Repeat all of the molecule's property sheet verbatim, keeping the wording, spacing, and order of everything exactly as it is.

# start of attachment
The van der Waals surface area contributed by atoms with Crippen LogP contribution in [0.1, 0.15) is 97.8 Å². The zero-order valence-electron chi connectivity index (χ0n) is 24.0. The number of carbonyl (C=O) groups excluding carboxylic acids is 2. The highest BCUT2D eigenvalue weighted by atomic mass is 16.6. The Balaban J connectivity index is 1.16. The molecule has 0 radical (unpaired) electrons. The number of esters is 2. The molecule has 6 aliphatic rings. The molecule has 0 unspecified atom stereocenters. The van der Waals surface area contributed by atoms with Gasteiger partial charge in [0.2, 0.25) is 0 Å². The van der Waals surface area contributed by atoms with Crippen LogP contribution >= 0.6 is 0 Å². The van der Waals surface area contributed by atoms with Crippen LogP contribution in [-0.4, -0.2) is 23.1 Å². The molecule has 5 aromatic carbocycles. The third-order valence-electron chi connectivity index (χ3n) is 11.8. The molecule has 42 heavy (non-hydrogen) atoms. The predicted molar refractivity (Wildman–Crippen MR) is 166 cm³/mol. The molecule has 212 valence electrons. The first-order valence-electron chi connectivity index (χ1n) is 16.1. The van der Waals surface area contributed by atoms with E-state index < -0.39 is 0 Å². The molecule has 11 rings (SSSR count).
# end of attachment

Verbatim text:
The van der Waals surface area contributed by atoms with Crippen LogP contribution in [0.1, 0.15) is 97.8 Å². The zero-order valence-electron chi connectivity index (χ0n) is 24.0. The number of carbonyl (C=O) groups excluding carboxylic acids is 2. The highest BCUT2D eigenvalue weighted by atomic mass is 16.6. The Balaban J connectivity index is 1.16. The molecule has 0 radical (unpaired) electrons. The number of esters is 2. The molecule has 6 aliphatic rings. The molecule has 0 unspecified atom stereocenters. The van der Waals surface area contributed by atoms with Gasteiger partial charge in [0.2, 0.25) is 0 Å². The van der Waals surface area contributed by atoms with Crippen LogP contribution >= 0.6 is 0 Å². The van der Waals surface area contributed by atoms with Crippen LogP contribution in [-0.4, -0.2) is 23.1 Å². The molecule has 5 aromatic carbocycles. The third-order valence-electron chi connectivity index (χ3n) is 11.8. The molecule has 42 heavy (non-hydrogen) atoms. The predicted molar refractivity (Wildman–Crippen MR) is 166 cm³/mol. The molecule has 212 valence electrons. The first-order valence-electron chi connectivity index (χ1n) is 16.1. The van der Waals surface area contributed by atoms with E-state index < -0.39 is 0 Å². The molecule has 11 rings (SSSR count).